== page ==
Fifteen patients with poor prognostic factors on their hysterectomy specimen underwent postoperative radiotherapy with or without chemotherapy. Of these patients, nine women died of their disease secondary to distant and local recurrences, emphasizing the relative radioresistance and chemoresistance of this tumor. In this small subgroup of patients who underwent adjuvant treatment, there was no apparent survival benefit in those who underwent radiation with or without chemotherapy. However, it is interesting to note that patients who received adjuvant therapy were those with large lesions and other poor pathologic risk factors. Recently, Chang et al.11 treated 23 early stage patients with postoperative chemotherapy: 14 received vincristine (V), doxorubicin (A), and cyclophosphamide (C) alternating with cisplatin (P) and etoposide (E); and 8 received cisplatin (P), vinblastine (V), and bleomycin (B). The 5-year survival was 68% for patients who received the VAC/PE regimen compared with 33% for those treated with the VBP combination (P = 0.0078). In addition, Boruta et al. performed a multivariate analysis evaluating only patients with early-stage NE cervical carcinoma treated with adjuvant chemotherapy with or without radiation. They found an improved survival for patients treated with chemotherapy containing VAC or PE versus other regimens.10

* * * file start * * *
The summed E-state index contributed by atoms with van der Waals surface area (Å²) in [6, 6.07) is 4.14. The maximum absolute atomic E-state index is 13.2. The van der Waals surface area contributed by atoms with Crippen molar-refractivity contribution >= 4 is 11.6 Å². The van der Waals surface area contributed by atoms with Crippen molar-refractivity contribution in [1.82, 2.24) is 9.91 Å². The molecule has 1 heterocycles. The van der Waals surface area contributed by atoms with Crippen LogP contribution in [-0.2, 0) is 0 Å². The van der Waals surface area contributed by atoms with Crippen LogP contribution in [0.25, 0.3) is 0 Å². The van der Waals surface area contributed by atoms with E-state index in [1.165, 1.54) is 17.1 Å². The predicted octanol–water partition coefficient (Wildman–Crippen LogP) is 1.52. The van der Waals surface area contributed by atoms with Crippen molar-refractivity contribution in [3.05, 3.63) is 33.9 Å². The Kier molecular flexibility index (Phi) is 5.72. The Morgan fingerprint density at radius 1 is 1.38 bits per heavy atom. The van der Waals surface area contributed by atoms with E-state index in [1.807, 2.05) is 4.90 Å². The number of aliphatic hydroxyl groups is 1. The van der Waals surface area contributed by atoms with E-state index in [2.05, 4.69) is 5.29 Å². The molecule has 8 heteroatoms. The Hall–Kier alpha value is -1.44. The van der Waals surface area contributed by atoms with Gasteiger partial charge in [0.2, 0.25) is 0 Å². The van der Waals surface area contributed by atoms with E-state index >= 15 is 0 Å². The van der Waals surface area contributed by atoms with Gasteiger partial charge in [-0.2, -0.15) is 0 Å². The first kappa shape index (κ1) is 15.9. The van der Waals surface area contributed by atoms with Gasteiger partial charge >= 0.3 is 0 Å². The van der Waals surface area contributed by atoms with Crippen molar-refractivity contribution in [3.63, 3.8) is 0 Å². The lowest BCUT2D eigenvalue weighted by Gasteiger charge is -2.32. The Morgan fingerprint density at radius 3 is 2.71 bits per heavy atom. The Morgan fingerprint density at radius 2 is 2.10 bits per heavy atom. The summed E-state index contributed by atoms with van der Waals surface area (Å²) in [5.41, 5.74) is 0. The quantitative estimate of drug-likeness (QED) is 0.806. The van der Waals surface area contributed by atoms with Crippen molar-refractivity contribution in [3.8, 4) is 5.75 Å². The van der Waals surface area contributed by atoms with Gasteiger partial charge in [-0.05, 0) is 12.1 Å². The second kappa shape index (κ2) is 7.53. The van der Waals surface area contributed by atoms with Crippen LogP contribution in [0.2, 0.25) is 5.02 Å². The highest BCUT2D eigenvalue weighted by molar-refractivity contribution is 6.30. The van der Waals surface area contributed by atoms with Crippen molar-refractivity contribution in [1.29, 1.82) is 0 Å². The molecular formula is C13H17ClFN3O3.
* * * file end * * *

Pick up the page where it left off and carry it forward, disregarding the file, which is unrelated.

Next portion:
These chemotherapeutic regimens are similar to those in the treatment of small cell NE carcinomas of the lung. In light of the pathologic and behavioral similarities between these tumors, it appears reasonable to explore active regimens derived from clinical trials of small cell NE lung carcinoma to obtain insights into the treatment of a comparable tumor originating from the cervix. Unlike patients with small cell lung carcinoma, women with small cell cervical carcinoma appear to have a significantly better cure rate, particularly those patients with early-stage disease.21–23 However, NE cervical carcinomas appear to be related to HPV. Thus, it remains to be determined whether this approach will have any survival benefit in patients with small cell NE cervical carcinoma.
The results of the current study demonstrated that radical hysterectomy is an effective therapeutic option in patients with early-stage disease. Only patients with early-stage with small tumors amenable to surgery and negative margins were long-term disease-free survivors in this series. Furthermore, smoking in patients with early-stage and advanced stage disease were considered independent poor prognostic factors for survival. Lastly, the role of primary or postoperative chemoradiation is unclear and yields uniformly poor results, particularly with advanced lesions. An algorithm for the treatment of small cell NE cervical carcinoma based on the results of the current study and a review of the literature is provided in Figure 3. Clearly, the optimal therapeutic regimen for patients with advanced disease remains to be determined. Although multimodality therapy ultimately may prove to enhance survival, it was not evident based on the limited number of patients in the current series. Thus, a multicenter randomized controlled trial is warranted.